All about the assist in hockey: Primary, Secondary, Examples!

When I play hockey I have always looked at myself as a passer before a goal scorer. I love to score goals, but there is something about making a great pass to setup a goal that I love even more. This is not uncommon to find players who pride themselves more on their passing than their goal scoring. 

When you make a pass to setup a goal in hockey you get what is called an assist. Let’s look closer at what an assist is and the rules and scoring around it. 

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First off let’s get the technical definition out of the way. 

What is an assist in hockey? An assist is a statistic in hockey that credits a player with one point who has passed the puck to the player who scores a goal. Up to two assists can be awarded per goal. 

In simpler terms, when a player scores a goal the game gives credit to a player or two (but no more) who has passed them the puck and helped develop the play that has allowed them to score the goal. 

An assist will only be awarded to a player who has touched the puck between the opposing teams last possession and the goal that the team has scored.

In simpler terms, assists will only be awarded between the time team A scores and when team B has last touched the puck. 

Three things to note about assists: 

  • Not every goal will have an assist – if there is no pass to the player who has scored, and the goal scorer simply got the puck himself before scoring then no assist will be awarded
  • Not every goal will have a secondary assist – if there are not two passes before the goal is scored and only one after a change of possession and the goal then only one assist will be given
  • There is only a maximum of two assists per goal. 

What are Primary Assists?

Primary assists are given to the last player to pass the puck to the player who scored the goal.

The Primary Assists is the first assist listed after the goal scorer in the box score.

What are Secondary Assists?

Secondary assists are given to the next to last (or penultimate) player who touches the puck before the player on his team scores. 

The Secondary Assist is the second assist listed after the goal scorer in the box score

Examples of assist scoring plays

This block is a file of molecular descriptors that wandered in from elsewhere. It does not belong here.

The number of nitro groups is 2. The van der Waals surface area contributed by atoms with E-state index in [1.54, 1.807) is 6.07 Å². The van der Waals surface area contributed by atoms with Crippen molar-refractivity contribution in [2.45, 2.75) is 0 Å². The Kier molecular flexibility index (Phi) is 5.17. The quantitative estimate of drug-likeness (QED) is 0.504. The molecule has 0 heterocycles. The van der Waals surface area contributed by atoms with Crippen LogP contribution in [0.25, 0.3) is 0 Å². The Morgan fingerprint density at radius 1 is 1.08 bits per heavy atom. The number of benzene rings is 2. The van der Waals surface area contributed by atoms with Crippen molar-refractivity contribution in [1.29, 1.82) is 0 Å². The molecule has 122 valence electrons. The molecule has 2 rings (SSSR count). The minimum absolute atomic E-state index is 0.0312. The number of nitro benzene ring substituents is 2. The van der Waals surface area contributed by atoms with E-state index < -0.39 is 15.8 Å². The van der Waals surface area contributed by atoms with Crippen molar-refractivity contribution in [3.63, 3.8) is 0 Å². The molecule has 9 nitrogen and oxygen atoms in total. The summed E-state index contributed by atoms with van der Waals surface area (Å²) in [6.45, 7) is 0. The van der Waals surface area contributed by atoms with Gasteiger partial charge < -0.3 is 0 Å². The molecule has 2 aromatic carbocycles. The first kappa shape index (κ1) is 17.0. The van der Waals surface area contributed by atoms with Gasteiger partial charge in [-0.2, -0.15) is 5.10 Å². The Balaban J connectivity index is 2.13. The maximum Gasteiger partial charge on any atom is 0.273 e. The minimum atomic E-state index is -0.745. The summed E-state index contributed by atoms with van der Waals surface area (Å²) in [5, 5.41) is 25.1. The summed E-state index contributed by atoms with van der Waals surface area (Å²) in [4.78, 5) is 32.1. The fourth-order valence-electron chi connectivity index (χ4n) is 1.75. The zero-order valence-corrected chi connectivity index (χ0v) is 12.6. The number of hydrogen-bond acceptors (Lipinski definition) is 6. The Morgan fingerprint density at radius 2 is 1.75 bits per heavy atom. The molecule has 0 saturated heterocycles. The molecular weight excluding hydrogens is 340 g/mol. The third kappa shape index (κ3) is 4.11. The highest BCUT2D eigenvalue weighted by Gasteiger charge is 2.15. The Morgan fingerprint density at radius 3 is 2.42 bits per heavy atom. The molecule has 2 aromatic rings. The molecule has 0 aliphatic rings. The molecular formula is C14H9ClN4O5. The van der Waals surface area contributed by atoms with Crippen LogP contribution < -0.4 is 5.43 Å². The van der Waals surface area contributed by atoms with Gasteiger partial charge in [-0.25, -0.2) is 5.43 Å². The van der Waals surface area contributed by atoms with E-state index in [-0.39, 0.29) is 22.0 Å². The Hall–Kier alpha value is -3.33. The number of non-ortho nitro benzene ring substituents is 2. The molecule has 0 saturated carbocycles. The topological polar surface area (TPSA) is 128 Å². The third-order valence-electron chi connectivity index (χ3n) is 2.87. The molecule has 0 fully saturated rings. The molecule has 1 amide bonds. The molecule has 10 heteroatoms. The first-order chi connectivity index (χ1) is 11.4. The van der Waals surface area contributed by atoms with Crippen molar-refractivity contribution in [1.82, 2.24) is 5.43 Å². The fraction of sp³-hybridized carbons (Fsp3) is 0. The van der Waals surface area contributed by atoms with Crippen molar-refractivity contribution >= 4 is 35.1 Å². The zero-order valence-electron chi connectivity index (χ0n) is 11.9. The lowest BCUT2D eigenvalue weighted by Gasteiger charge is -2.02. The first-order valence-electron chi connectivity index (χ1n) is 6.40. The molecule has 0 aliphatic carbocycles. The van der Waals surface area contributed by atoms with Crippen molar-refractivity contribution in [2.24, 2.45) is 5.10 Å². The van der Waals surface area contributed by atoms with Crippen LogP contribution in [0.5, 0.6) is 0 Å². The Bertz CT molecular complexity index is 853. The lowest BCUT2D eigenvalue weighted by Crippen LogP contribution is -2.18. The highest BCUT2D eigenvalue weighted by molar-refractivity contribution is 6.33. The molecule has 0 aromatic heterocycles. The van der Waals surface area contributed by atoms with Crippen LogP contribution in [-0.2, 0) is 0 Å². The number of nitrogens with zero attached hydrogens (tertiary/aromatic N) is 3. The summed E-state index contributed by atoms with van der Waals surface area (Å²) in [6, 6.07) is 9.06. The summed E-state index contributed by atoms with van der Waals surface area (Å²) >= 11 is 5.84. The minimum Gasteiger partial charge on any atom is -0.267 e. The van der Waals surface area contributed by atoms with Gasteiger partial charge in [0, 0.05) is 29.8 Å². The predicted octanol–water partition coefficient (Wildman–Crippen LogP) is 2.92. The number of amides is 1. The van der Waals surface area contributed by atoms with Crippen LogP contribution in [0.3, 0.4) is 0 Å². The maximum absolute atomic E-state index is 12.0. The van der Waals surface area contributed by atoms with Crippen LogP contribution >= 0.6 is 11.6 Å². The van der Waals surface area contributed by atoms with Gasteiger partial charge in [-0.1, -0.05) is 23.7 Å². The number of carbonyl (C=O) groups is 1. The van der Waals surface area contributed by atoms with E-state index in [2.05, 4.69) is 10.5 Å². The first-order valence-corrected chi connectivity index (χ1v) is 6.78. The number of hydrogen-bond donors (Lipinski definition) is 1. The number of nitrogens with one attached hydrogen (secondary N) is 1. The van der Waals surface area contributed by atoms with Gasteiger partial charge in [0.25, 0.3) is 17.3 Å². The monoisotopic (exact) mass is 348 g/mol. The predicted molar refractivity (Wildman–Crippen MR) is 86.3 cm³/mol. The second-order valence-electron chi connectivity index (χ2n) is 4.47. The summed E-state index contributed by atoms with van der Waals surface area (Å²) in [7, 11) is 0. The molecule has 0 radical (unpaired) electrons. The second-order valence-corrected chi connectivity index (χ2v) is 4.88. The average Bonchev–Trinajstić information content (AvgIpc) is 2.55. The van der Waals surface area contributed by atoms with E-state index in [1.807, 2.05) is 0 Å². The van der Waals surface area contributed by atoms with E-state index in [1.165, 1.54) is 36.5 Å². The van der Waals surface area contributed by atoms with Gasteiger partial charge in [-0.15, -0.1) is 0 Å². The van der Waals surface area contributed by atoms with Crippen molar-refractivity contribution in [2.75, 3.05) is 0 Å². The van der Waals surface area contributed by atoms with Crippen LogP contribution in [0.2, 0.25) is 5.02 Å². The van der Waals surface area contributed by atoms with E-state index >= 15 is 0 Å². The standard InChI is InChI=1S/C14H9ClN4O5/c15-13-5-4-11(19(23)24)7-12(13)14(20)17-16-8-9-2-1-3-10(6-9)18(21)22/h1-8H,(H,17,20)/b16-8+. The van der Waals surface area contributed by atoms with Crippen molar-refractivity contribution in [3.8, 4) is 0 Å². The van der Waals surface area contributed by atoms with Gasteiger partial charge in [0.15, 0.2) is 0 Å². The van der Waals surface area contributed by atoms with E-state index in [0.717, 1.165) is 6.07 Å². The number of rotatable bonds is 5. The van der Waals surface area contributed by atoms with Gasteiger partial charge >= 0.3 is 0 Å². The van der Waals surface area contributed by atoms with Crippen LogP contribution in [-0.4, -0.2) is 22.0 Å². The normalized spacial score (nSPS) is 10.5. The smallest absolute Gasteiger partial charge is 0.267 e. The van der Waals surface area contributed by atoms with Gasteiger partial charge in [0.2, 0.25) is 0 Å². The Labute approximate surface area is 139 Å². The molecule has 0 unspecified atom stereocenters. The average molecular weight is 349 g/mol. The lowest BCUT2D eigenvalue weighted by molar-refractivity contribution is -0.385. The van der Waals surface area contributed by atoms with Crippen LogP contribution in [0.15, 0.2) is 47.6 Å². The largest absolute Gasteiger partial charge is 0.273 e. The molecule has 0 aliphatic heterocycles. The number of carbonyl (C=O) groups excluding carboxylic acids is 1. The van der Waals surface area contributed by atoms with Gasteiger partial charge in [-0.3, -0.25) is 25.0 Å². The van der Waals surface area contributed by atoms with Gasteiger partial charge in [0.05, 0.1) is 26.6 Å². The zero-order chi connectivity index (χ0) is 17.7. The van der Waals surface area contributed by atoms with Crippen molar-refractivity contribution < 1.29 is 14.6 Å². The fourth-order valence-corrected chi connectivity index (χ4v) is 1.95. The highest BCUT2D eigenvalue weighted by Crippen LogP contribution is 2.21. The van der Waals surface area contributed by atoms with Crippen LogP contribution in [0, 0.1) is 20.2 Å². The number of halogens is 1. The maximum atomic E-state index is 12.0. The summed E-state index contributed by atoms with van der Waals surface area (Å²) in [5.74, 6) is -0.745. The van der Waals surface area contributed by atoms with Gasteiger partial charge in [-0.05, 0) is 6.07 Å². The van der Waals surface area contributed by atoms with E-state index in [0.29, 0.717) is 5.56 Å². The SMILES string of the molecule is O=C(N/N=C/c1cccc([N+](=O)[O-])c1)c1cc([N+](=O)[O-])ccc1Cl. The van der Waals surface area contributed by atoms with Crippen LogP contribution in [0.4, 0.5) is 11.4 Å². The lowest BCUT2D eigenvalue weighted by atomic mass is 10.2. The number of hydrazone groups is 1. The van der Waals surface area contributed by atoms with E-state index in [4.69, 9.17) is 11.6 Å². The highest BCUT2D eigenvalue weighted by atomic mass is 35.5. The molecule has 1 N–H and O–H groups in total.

Let’s go over a few examples so it becomes clearer. We will use the amazing Boston Bruins line of Brad Marchand – Patrice Bergeron – David Pastrnak in these examples.  

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Example 1

Bergeron and Pastrnak have an amazing passing play, which ends up in Pastrnak taking a shot on the goaltender. The goalie makes the save and the defensemen gathers up the rebound. 

However, Marchand steals the puck from the defensemen and goes in and scores a goal. How are the goals and assists credited?

The box score would read:

Goal: Brad Marchand (unassisted)  

The opponents had regained possession after the save and those eliminated any chance that Bergeron and Pastrnak would have at getting an assist on the play. Marchand got the puck back after the other team had regained possession and went in and scored without any other player on his team touching the puck.

If after the shot, the goalie had simply kicked out the rebound of Pastrnak’s shot and it went to Marchand and he scored, then the box score would read:

Goal: Brad Marchand Assists: (Pastrnak, Bergeron)

A goalie making a stop does not count as the other team gaining possession. The same goes for if the puck had deflected off an opponent’s skate or leg and went to Marchand who scores. Only possession will nullify the passes that have come before. 

Pastrnak would get the primary assist, which is the first one listed, and Bergeron would get the secondary assist. 

Example 2  

Marchand steals the puck from the opposition and passes the puck to Bergeron. Bergeron and Pastrnak go in on the goalie for a 2-on-1 and pass the puck back and forth five times before Pastrnak scores. Who gets the assists?

The box score would read:

Goal: David Pastrnak Assists: (Bergeron, Marchand)

Bergeron would get the Primary assist and Marchand would get the Secondary assist. All of the passes between Bergeron and Pastrnak does not nullify Marchand’s secondary assist, and Beregeron does not get more than one!

How many points is an assist in hockey? Do they count as points

An assist counts as one point. All goals, primary assists, and secondary assists count as one point towards the players point total. 

Assists Leaders

The top players in the league will average about 1 assist to just under 1 assist per game. If a player is getting an assist every two games they are still doing very well.

Top 10 leaders 2018-19

Nikita KucherovTampa Bay87
Connor McDavidEdmonton75
Blake WheelerWinnipeg71
Mitch MarnerToronto68
Brent BurnsSan Jose67
Patrick KaneChicago66
Sidney CrosbyPittsburgh65
Brad MarchandBoston64
Johnny GaudreauCalgary63
Claude GirouxPhiladelphia63

All-time assists in a season record

Of the top 12 all-time assist seasons Wayne Gretzky holds 11 of them. He got his most assists in the 1985-86 season, where he captured an amazing 163 assists!

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